Shale gas production marginal, says minister as opposition mounts

If the Netherlands gave the green light to shale gas production it would only account for a couple of percent of current natural gas production, economic affairs minister Henk Kamp is quoted as saying by the Volkskrant.

MPs want to hold a debate with Kamp on research his department is carrying out into possible shale gas extraction from deep underground. That report is due in July.

The paper says Kamp is tempering expectations in some quarters that shale gas could lead to an economic boost.

He estimates annual production would be between two and four billion cubic metres, just 5% of the volume produced by the Slochteren and other natural gas fields. The state earned €12bn from natural gas sales in 2011.

Warning

According to Trouw on Wednesday, brewing groups Heineken, Grolsch and Bavaria have come out against shale gas, arguing that the protection of clean drinking water supplies is of primary importance.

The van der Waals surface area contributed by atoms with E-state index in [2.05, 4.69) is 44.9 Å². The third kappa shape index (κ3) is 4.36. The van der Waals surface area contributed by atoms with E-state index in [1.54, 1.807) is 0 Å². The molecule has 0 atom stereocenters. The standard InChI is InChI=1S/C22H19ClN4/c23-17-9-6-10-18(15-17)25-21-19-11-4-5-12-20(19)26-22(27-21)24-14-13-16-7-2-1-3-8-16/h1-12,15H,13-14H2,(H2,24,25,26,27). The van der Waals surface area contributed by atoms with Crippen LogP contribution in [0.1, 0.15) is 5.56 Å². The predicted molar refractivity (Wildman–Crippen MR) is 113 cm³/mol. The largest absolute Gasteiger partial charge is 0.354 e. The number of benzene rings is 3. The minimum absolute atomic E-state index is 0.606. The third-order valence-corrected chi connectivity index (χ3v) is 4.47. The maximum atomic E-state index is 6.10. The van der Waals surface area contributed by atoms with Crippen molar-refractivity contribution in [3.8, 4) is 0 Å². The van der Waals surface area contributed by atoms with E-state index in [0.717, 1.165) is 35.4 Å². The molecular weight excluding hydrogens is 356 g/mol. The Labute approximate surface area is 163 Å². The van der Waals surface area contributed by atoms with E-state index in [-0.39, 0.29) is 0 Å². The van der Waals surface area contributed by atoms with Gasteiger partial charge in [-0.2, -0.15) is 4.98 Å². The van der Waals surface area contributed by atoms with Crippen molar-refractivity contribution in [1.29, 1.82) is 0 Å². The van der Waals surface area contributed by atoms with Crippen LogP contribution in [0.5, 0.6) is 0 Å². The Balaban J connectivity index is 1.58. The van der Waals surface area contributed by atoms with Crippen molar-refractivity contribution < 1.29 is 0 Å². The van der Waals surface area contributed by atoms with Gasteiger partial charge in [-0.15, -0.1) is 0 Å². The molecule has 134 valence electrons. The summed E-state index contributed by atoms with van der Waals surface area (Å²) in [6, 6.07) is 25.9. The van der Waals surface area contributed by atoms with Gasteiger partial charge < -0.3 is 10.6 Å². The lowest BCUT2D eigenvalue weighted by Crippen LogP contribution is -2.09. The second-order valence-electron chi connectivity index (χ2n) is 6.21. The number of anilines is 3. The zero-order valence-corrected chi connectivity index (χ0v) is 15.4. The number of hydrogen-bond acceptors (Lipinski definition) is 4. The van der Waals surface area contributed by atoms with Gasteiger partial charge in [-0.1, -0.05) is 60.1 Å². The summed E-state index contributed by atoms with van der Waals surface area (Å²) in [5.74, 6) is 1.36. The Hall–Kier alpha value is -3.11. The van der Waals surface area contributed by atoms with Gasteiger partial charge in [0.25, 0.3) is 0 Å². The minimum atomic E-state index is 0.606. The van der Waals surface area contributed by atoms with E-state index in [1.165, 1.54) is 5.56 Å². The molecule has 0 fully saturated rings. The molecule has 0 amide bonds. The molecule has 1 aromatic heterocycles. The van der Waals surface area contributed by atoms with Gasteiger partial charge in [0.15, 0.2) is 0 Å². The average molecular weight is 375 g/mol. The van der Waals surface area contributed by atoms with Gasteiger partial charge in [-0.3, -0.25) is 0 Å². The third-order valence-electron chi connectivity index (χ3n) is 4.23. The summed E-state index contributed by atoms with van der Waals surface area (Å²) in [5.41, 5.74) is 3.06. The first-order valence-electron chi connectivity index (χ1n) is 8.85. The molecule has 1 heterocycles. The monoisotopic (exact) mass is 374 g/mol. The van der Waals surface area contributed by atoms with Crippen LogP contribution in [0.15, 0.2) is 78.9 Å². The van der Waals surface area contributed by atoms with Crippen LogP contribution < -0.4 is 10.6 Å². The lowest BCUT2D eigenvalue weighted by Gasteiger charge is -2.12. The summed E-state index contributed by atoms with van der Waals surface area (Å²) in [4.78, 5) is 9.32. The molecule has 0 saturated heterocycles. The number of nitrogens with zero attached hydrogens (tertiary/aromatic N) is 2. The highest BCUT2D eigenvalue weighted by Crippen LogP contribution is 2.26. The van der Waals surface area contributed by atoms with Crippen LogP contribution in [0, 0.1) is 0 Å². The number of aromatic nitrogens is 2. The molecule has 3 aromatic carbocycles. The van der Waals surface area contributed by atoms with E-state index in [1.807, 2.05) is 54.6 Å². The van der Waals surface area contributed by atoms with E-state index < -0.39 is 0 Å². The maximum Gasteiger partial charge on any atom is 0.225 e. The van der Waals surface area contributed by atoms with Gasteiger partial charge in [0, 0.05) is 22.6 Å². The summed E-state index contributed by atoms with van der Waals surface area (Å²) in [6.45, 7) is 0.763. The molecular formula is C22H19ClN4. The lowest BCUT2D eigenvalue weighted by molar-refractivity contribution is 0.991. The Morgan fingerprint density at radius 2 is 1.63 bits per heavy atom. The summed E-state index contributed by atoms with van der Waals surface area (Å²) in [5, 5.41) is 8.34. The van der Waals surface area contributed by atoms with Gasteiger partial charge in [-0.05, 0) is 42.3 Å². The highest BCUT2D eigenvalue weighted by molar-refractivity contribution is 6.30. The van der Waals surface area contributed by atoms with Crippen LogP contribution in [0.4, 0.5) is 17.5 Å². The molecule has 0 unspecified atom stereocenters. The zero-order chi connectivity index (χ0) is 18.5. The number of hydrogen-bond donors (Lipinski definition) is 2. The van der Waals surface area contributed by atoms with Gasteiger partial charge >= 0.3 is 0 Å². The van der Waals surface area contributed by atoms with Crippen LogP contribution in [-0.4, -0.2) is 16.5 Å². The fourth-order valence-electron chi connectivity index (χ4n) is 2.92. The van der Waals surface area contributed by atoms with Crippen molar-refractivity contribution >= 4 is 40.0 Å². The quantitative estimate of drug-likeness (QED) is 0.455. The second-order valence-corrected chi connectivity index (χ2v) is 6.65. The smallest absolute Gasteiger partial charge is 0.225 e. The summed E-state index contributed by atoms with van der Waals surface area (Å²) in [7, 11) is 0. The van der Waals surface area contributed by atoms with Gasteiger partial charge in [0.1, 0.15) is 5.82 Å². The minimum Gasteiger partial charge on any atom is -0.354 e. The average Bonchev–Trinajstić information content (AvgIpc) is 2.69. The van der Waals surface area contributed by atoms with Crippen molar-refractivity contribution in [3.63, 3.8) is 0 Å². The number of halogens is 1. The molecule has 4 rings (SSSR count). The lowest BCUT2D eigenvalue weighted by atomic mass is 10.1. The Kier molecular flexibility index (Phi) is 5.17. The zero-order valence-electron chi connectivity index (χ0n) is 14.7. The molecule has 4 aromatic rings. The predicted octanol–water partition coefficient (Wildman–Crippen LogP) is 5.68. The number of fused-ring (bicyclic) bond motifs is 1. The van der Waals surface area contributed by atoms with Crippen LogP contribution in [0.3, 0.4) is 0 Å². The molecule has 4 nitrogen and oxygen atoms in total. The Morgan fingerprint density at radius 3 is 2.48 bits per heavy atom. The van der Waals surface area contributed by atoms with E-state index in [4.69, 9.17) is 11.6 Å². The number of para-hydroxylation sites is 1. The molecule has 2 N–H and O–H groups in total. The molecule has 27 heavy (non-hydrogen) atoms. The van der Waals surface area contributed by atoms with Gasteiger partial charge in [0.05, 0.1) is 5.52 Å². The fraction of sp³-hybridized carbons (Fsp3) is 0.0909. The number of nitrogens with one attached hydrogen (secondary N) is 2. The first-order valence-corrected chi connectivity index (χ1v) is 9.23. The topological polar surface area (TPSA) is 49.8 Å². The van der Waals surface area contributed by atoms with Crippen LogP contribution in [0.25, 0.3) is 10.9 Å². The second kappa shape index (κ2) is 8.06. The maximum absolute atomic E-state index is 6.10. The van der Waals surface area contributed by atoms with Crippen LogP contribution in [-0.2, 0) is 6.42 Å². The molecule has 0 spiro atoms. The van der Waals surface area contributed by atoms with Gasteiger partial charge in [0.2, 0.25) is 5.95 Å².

Last week, Utrecht water company Vitens warned that extracting shale gas would mean drilling through fresh water reserves. Brabant Water has also made its objections known.

At the beginning of April, the Financieele Dagblad reported support for extracting shale gas from under the Netherlands is fading and an increasing number of local councils are taking a stand.

So far, 33 of the country’s 400 local authority areas have declared they are opposed to shale gas extraction, the paper said. Some 170 councils are thought to be sitting on shale or coal gas reserves.

Fracking

Shale gas is ordinary natural gas that has been trapped in dense shale beds. It is extracted using a controversial process known as fracking, which involves drilling a hole deep into the shale and pumping in water mixed with sand and chemicals.

Kamp told the Volkskrant he is not impressed by councils which declare themselves to be ‘shale gas free’.

Trouw says the government has already granted test drilling licences for the Noordoostpolder region north east of Amsterdam and for Boxtel in Brabant.

Applications have also been made for test drills in Noord-Holland, Utrecht, Flevoland and Gelderland. However, all drilling is currently on hold pending the outcome of the economic affairs ministry report, the paper says.

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